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‘State-of-the-art technology’ ensures Firefighters & resources are where they are when they are needed…except when they’re not



Find your local fire station empty? Blame the computer!

It’s been a contentious topic of debate for a long time now and the reality of the situation seems to be getting clearer to those nearby in Horley and Salfords.

Only this week a driver crashed into a tree causing their car to catch fire. The local station, Salfords, was unable to attend due to ‘insufficient staffing numbers’ but this appears to be the reality of the service going forward and some firefighters concerns seem to be going un-noticed.

Well now this ‘hot’ topic (no pun intended) is starting to dawn on residents as well.

The issue comes down to how fire services are being deployed. According to Surrey County Council the use of new technology means that appliances and staff are being located around the county depending on where the technology dictates there to be a potential need for their services.

In essence the idea is to ensure that staff and appliances are not just sat idly at a station when there could be a greater need for them at another. An interesting idea but this does seem to have an adverse effect as demonstrated earlier this week with the Salfords car fire.

It does not take an expert to know that if there is a fire in a location and no firefighters there then the delay in bringing them from another location will cause more damage than it would were they still located nearby.

So the potential for having your local fire station empty of any crew is actually no longer a theory, it is a reality.

According to the council over 80 new firefighters have been recruited and that from April 2020 the service will have a full complement of full-time firefighters. BUT and this is where the new concept of moving staff around comes in, this still does not mean that you can always rely on your local station to be the ones to help you, as crews will still be constantly moved around as big brother dictates where they are most likely needed.

It is not yet clear how this technology seems to be able to see into the future and in the case of Salfords car fire this week…how do I put this…oh yes, was useless, but apparently we are now to rely on algorithms to ensure our trusted fire service are in the right place at the right time…except when they’re not.

And let’s be clear, NO-ONE knows when or where they will be needed, not even your bedside Alexa.

So the chances of seeing appliances sat in a layby awaiting a call out, similar to ambulances and police cars is likely to increase across Surrey.

So does this have any bearing on Sussex crews? Of course because the two counties now share a central communications centre meaning that they are becoming closer and closer in alignment with how they operate so it would be a strong bet that what is happening in Surrey will eventually seep into Sussex.

Protests have been made by serving officers and there are countless social media groups appearing all critising the new ‘concept’ way of operating. And the response to this critism? ‘People don’t like change’. Well they don’t if they feel it could harm people.

Because let’s not forget one major factor here. One of the greatest lessons to be learned about fire is time. Time can make the difference between something small and something big. Truth is time can be life or death.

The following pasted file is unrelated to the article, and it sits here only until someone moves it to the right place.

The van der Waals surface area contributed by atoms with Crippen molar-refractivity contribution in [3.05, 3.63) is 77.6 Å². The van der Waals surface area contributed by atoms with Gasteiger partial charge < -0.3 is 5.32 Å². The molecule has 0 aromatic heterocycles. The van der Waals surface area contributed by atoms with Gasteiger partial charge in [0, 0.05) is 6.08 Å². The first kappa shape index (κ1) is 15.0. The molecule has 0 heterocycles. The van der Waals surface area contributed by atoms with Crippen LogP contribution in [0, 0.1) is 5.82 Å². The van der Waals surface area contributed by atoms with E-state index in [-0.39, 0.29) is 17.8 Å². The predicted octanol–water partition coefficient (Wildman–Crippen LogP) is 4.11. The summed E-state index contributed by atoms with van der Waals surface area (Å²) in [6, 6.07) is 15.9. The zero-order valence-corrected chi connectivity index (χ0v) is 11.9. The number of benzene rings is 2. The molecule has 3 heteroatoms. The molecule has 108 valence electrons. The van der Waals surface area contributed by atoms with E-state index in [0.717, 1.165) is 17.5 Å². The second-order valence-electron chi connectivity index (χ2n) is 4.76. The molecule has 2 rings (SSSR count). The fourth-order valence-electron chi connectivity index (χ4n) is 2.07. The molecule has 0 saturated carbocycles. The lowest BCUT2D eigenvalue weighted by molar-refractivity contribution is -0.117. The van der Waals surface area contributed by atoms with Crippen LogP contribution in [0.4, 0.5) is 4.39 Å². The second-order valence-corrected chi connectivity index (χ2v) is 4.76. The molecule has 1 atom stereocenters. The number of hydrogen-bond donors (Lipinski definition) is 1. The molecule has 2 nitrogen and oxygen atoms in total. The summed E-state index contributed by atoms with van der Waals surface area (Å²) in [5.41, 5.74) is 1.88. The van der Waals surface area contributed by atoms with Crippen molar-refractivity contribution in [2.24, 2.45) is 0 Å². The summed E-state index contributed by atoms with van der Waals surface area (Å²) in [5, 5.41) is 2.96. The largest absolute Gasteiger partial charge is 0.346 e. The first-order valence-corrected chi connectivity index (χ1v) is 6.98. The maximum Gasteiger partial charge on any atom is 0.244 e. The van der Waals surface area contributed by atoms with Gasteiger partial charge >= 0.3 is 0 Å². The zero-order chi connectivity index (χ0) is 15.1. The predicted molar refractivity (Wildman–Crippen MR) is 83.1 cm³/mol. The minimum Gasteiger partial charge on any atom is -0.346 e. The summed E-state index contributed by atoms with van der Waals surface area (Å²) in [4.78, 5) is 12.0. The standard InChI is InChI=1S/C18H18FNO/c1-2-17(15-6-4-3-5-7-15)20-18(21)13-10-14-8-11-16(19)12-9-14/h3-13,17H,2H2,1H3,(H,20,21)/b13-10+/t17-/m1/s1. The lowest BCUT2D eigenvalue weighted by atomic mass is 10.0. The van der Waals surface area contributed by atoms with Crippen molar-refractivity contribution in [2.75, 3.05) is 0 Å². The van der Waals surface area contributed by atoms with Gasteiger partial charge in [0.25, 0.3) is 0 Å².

So what happens when time is extended because a crew are not in their own station but miles away covering another and a fire breaks out near their own station?

Oh wait, we just did find out.


129, 560, 462,000 & 7.7% – Sussex police’s investment in numbers but will Crawley residents feel safer?



Taser training for officers.

It’s a numbers game at the moment with policing.

With news that funding across England and Wales is to increase by £1.1 billion between 2020-21 there is a lot of noise coming out of Westminster of how it is the largest funding increase in a decade.

Sussex Police alone is set to receive £22.2 million of that which is a 7.7% increase.

On-top of that only last week it was announced that £462,000 was to be invested in 560 new tasers for officers.

So all sounds very glossy and reassuring doesn’t it?

And yet while additional equipment has been greatly applauded by the masses for officers the reality is only 129 additional officers are joining a force that covers 770sq miles. Is that really enough?

Taking a look at recent incidents around Crawley they all have a concurrent theme. Young people with knives robbing one another. How does the additional few officers for the town address this? How do those officers now equiped with a taser stop the robberies or the stabbings?

We need more officers to cope with the demand and we need more visual presence to try to address these issues. But no-one seems to be able to come up with a viable solution.

Education has always been one solution banded around but after all these years it does not ‘seem’ to be making a difference. Activities open to young people just seem to be based around sport and yet the last time I attended a sports funded activity aimed at taking ‘kids’ off the street the very problem youths it was aimed at were just the spectators watching and waiting for their friends to finish their football practise.

Numbers are all well and good and it is understandable that the government or council is happy to push them out in press releases as a way of encouraging trust and belief that things are going to change but change will only happen when there is a genuine belief that our streets are as safe as we really hope they are. Until then, expect more numbers to be thrown our way.

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